Netflix Picks up Chinese Fantasy Film ‘New Gods: Nezha Reborn’

Global streaming platform Netflix has picked up international rights to mainland Chinese animated feature “New Gods: Nezha Reborn.” The Light Chaser Animation Studios title was one of the seven major titles to release last week in Chinese cinemas over the peak Lunar New Year holiday period.

The platform has exclusive worldwide streaming rights outside mainland China. It did not confirm a date for international availability.

Gross box office in mainland China reached RMB235 million ($36.4 million) after six days on release. Ticketing and data service Maoyan forecasts that it will eventually finish with a RMB407 million ($63 million) total.

“Nezha Reborn” is the third high profile commercial title picked up by Netflix in the past couple of months. Earlier, the platform licensed “The Yin-Yang Master: Dream of Eternity,” a period fantasy action film by Guo Jingming which released on Dec. 25. It followed that with another of the Chinese New Year releases, “The Yin Yang Master,” directed by Li Weiran and produced through the Huayi Brothers studio.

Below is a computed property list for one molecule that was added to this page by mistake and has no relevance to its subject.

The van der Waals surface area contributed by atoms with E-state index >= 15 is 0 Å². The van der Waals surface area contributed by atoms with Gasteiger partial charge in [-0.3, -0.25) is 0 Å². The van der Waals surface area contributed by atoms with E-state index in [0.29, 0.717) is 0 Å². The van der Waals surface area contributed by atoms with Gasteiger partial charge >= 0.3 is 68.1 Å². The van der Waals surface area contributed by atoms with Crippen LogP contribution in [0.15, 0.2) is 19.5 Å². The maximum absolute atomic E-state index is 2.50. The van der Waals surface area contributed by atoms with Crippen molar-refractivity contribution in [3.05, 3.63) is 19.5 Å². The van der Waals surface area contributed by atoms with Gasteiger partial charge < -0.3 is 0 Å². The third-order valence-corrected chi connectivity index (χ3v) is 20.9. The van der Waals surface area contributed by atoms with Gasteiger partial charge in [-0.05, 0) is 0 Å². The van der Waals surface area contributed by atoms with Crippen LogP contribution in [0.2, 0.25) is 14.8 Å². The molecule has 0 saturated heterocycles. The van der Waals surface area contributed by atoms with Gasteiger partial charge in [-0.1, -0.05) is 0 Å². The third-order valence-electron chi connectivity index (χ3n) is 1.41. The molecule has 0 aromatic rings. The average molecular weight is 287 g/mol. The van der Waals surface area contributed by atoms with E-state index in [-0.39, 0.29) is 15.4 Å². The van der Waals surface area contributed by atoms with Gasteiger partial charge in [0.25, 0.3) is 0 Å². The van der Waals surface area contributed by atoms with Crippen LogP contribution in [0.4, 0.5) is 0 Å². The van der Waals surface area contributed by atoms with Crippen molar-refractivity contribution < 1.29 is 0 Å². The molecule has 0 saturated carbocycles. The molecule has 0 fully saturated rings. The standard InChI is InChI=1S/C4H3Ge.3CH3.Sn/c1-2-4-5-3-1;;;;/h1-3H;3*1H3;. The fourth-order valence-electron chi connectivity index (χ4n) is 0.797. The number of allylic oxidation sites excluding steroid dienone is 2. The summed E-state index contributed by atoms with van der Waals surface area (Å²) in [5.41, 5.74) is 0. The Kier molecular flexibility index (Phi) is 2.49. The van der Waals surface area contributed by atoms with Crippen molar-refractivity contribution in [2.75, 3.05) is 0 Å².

“Nezha Reborn” was directed by animation director and editor Zhao Ji, who previously directed hit “White Snake.” It features a Mandarin-language voice case that includes Yang Tianxiang, Xuan Xiaoming, Ling Zhenhe, Zhu Ke’er and Li Shimeng.

The film is another retelling of the classic mythological text “The Romance of the Gods,” but modernized to give the setting Donghai City, a melting pot where gods and people from different cultures co-exist, look cool, contemporary and futuristic.

The revised story tells the tale of young god Nezha who is reborn as Li Yunxiang, a young daredevil delivery courier, some 3,000 years after the story’s original setting and the Battle of the Gods. Li discovers his true identity and valiantly battles the Dragon Clan, their masked assassin, and other enemies, to protect his friends and family in a tale of life and death.

Produced by Light Chaser, the film was backed by Alibaba Pictures, Bona Film Group and Chinese video entertainment platform Bilibili. It had a theatrical release in Singapore through Clover Films and is set to play in Japanese theaters from Feb. 26.

  • Separately, Netflix confirmed that it had picked up international rights to Park Hong-jung’s crime thriller “Night Call.” The film, which had its world premiere at the Venice festival last year, has scrapped its plans for a theatrical release and moves instead direct to streaming. Netflix expects to upload it from April 9, 2021.

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